d field to determine when they were in contact with a positive COVID-19 case.
I begin receiving these text messages from ODH.
I resolve to report this to the State of Ohio, as I feel it is a big enough issue to warrant doing so.
2020-07-16 @ 1530
After searching around on https://ohio.gov, I came across https://infosec.ohio.gov/Incidents/Reportanincident/StateGovernmentSites.aspx.
2020-07-16 @ 1540
I called the listed number (614-644-8660) and was asked to email the details of what I was reporting to email@example.com. I was also asked if I was a public employee, to which I responded that while I’m not an employee of the State of Ohio, I am an elected legislator in my village.
2020-07-16 @ 1549
I sent in an email indicating that I had been asked to email this address and asked how they would like me to securely get the details of the vulnerability to their team.
2020-07-16 @ 1551
I received automated emails that an incident had been created and had been assigned to someone.
2020-07-16 @ 1658
I received an email at the email address corresponding to my position as an elected legislator, asking to confirm that this email belongs to the same individual who sent the email to the state at 1540.
2020-07-16 @ 1702
I responded in the affirmative to the above email.
2020-07-16 @ 2114
2020-07-17 @ 1559
I received an email and then shortly after a phone call from a representative from the state and I provided the responding team a password-protected ZIP archive as an email attachment and provided the password to them over the phone. This was the alternative I proposed since the team didn’t seem interested in providing a GPG/PGP key that I could use to encrypt my message to them.
2020-07-23 @ 0929
I received an automated email that the incident had been resolved. This email contained the following note:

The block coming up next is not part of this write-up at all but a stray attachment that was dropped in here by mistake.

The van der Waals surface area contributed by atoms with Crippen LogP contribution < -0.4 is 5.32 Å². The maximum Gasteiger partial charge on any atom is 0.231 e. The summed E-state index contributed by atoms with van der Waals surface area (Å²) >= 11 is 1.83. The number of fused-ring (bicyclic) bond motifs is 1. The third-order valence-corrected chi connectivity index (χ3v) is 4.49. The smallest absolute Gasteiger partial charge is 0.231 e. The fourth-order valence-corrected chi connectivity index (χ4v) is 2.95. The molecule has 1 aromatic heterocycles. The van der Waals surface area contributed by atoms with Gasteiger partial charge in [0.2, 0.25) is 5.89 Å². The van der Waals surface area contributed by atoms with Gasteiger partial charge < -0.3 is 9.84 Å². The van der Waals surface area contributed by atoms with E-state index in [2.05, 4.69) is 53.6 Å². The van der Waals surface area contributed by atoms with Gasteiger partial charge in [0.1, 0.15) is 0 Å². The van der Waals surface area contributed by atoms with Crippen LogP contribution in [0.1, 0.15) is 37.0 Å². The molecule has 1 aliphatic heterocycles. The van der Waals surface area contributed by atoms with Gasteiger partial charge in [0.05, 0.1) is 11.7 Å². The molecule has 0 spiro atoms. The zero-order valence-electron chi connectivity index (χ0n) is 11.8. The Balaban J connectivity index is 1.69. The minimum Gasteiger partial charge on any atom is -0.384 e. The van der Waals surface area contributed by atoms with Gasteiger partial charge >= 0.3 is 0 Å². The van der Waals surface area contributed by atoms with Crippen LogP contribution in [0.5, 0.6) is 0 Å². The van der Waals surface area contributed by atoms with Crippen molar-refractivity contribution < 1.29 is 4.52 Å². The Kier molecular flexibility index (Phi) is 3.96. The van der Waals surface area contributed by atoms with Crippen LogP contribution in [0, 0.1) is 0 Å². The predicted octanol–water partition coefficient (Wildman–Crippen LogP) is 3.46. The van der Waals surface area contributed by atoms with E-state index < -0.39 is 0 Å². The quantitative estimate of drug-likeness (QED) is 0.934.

ODH worked with the vendor to strip the last names from the data. It was determined that the only data that a bad actor could see would be the name of the citizen that is being traced. ODH has excepted the fix of just removing the last name because of the volume of citizens that are being tracked.
I understand the tradeoffs that go into building software, but accepting a fix of only no longer displaying the last name of the person seems less than ideal. Anyone who can construct these URLs can still submit made-up information for any person currently under a 14-day quarantine that has elected to self-report their temperatures and symptoms via the ODH’s web app.
A few alternative, and somewhat more robust, fixes come to mind here. One option is to to create a single-use UUID that maps to a patient and date tuple in the ODH system backend, and then provide users with URLs that look like:
These UUIDs should be created new for each patient for each day, and the server-side code that the self-reporting form submits to should ensure that the date for that UUID matches the current date and that the user has not yet submitted information for that day. This would make it much more difficult to enumerate all of the possible UUIDs and extract the names of people who may have been exposed to COVID-19 because a malicious actor would have a much smaller time window in which a constructed URL would be valid. This also adds at least some server-side data validation.
Another option would be to just turn off the ability for citizens to self-report this health information and instead have local health department employees contact each citizen under quarantine via phone each day to record their health information. This would be much more time consuming, and would cost much more, but would have the added benefit of not being susceptible to false data being reported for a citizen by a malicious actor simply constructing a URL.
I have a repo, which contains a simple python script that demonstrates how to generate the URL for a given ODH patient id and date. It would be unethical to submit false data for a person other than yourself, but I feel it is important to show how trivial it is to construct these URLs.